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My mind keeps drifting back to thoughts about a boat, long and slender, with cabins of lacquered pine. I get jib and sail in mind, on days like these. Summer days, when the ground can’t move, make me ache a little for something I have never experienced: to awake to swayings and gusts (with an "h," breathed like
) for breakfast. Sometimes it takes this slender shape, other times an older goal, the houseboat-life. I would name it
, and love it; I wouldn't have a horse, but I'd be a sea rustler. I would go out on the ocean.
The phoenix often follows me around. At thirteen I befriended a weirdo kid in my troop who called himself “Azrael” and "trained" obsessively as a Batman sociotype, the latest vol. not in ink, but in nerdy flesh. Vigilantism often waxed hypothetically in our dialogues: subjunctive straits during which I was nicknamed “the Phoenix.” I had no vigil beyond pencils, but the idea of a personal symbol drew me. In turn I drew an anthropomorphic bird as a graphic signature. Pagan symbolism is empty for me now, but I notice when firebirds adorn a girl’s dress, or lend identity to others.
So bug out and skip the church crowd then, no not church, just the crowd of people asking you how you're doing, hoping you don't say much that's uncomfortable to listen to. No, they
, but sometimes listening to how someone “is” is a pain, when the answer is not "good."
Yes. Lovingly ditch and go. Finish a few things so you can meet her and her funny brother by the old coffee house. You'll go across town to the store full of hipster clothing, named after a crossroads, where you’ll buy perfect Nike waffle-tread shoes for such reasonable prices.
Happiness is an increment of a kind of joy, a subtype and denomination of an archetype, as a penny to money. Money may take the form of colored paper slips, or coinage, even rectangular, bumpy plastic slats. Pennies are of the coin variety, or subtype, and are a denomination of money, each equaling one cent, or one one-hundredth of the value of a dollar.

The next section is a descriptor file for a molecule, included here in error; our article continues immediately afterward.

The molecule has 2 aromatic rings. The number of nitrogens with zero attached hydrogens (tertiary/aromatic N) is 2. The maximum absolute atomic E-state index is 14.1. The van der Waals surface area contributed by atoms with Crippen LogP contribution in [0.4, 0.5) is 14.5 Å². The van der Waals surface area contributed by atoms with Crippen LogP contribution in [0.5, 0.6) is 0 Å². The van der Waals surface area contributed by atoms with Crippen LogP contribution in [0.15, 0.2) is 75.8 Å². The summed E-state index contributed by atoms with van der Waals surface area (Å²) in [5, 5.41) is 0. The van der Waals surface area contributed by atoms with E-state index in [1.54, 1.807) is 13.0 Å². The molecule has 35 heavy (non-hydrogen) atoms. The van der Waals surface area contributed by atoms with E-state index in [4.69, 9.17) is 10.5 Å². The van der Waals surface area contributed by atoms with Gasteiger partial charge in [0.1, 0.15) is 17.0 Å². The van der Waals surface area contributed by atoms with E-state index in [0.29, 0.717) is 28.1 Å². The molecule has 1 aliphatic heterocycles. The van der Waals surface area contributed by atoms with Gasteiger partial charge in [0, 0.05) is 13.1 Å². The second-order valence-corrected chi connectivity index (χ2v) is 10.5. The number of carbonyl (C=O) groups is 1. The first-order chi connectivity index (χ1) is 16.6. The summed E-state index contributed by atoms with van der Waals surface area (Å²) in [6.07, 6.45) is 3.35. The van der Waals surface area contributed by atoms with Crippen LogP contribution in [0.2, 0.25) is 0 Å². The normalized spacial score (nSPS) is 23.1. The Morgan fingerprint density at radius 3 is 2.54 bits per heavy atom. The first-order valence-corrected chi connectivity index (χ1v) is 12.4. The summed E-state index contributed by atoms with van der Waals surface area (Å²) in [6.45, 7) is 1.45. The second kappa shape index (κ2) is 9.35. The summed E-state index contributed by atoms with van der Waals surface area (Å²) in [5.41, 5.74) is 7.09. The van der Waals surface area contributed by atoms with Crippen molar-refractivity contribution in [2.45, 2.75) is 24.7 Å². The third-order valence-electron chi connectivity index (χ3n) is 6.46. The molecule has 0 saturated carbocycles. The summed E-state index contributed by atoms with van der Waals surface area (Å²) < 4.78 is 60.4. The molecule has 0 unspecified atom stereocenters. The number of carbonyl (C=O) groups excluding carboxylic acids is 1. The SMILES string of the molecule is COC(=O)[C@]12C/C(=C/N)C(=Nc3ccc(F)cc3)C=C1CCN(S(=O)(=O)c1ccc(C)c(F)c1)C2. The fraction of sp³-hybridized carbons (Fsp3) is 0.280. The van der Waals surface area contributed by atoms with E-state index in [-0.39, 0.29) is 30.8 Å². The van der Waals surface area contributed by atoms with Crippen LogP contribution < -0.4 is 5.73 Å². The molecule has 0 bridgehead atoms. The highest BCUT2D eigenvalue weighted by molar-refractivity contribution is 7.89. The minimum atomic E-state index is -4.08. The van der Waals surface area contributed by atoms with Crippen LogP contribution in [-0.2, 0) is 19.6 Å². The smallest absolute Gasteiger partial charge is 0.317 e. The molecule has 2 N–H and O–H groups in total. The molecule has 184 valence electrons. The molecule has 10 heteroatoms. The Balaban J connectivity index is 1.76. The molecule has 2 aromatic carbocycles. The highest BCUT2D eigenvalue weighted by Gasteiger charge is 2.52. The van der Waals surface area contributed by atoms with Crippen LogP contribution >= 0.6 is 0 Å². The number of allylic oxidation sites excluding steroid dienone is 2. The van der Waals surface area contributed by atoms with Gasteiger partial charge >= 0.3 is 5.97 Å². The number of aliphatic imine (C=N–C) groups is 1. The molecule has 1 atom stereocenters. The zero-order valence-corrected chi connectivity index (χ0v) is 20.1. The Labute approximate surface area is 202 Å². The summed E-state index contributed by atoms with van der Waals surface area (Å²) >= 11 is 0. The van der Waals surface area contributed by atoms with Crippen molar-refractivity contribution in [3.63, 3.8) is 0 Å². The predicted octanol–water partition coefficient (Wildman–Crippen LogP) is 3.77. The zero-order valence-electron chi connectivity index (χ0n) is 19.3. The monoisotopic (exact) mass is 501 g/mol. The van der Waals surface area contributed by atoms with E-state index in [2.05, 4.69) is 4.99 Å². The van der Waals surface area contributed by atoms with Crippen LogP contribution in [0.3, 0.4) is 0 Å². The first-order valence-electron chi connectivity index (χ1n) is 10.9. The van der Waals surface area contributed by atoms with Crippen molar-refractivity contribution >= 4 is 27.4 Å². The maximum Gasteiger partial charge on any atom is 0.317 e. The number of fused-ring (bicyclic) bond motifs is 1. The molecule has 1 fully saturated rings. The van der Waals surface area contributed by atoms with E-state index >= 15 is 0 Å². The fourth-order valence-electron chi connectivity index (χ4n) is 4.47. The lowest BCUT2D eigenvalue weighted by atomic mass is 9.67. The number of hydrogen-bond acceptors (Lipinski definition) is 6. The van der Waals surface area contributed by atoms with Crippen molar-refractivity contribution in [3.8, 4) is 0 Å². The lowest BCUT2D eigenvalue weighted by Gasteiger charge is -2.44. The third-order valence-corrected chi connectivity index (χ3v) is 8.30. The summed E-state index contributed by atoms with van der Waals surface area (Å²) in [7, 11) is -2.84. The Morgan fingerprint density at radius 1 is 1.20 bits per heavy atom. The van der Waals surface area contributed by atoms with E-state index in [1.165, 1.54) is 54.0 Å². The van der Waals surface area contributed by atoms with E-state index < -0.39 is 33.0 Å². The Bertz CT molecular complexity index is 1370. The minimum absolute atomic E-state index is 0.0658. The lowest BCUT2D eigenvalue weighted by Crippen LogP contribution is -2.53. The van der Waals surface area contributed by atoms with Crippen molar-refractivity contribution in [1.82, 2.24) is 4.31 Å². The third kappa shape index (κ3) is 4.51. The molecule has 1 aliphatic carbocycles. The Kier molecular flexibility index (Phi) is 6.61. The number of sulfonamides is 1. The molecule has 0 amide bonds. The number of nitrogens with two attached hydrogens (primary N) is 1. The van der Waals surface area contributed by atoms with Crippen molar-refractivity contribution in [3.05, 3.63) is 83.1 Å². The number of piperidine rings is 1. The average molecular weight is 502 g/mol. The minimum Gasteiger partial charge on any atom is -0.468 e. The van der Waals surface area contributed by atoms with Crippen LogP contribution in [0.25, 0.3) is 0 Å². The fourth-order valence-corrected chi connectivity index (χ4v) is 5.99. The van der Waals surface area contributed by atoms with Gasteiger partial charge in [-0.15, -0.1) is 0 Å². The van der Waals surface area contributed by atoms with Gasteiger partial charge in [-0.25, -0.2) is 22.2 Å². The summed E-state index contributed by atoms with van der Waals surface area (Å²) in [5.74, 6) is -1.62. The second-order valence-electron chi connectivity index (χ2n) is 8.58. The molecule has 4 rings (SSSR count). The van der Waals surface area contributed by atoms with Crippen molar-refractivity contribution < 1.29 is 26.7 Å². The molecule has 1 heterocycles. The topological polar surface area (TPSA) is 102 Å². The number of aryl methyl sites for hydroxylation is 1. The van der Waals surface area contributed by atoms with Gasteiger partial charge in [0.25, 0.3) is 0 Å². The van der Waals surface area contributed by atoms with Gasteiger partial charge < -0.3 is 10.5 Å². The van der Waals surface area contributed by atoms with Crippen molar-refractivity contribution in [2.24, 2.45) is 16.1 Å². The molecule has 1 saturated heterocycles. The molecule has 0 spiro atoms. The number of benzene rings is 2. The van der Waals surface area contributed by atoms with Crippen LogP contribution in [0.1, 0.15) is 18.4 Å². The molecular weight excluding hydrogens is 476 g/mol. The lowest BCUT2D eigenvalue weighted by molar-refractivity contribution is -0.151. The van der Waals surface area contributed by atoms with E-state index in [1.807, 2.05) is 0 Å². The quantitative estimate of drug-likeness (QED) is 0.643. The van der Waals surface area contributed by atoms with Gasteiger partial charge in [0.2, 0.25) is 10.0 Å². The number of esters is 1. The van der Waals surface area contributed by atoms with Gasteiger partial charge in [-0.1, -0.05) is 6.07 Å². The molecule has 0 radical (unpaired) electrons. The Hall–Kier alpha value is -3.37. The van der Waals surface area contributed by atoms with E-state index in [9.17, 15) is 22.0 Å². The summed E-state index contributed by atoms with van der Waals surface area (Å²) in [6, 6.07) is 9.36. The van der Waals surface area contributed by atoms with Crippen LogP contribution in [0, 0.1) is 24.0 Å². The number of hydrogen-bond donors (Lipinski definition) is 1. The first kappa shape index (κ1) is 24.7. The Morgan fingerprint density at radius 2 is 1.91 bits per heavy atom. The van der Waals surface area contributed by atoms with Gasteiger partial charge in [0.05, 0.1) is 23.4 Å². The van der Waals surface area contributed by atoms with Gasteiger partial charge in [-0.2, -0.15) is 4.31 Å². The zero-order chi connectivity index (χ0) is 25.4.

Happiness is one [number]th of the value of another denomination or kind of joy, but it is itself a denomination of joy (assuming it is true happiness, and not merely pleasure derived from a perversion of happiness.)
She deliberately asked for the wrong person, with a blank expression. The middle-aged director of international students’ ESL, last year’s brochure in hand, should know whom to ask. But she inquired after Lori, who had just begun her nine-month leave only a week ago. Everyone was instructed to speak with Lois, the office manager, about any new project requests. But Lois was at lunch. I thought it odd that she didn’t ask for Lois, but Lori. I leapt at the chance to take a new project, assuring her I could design it. Later I was told she always circumvents Lois.
“Am I this person?”
“I should make this right somehow. I want words, to something to do that will fix everything. I’m stuck, I don’t know what to do. God please direct me! Make me a man of certitude and character!”
When a man goes his own way, the fear of true guilt before God is stunning. Amid career troubles, money questions and his confused, broken heart, all he had left seemed to be: analyze, solve.
But how, without God?
Prayers; a relaxed grip, a slouch of quiet joy.
“Rest, wait. I Am. I will do it.”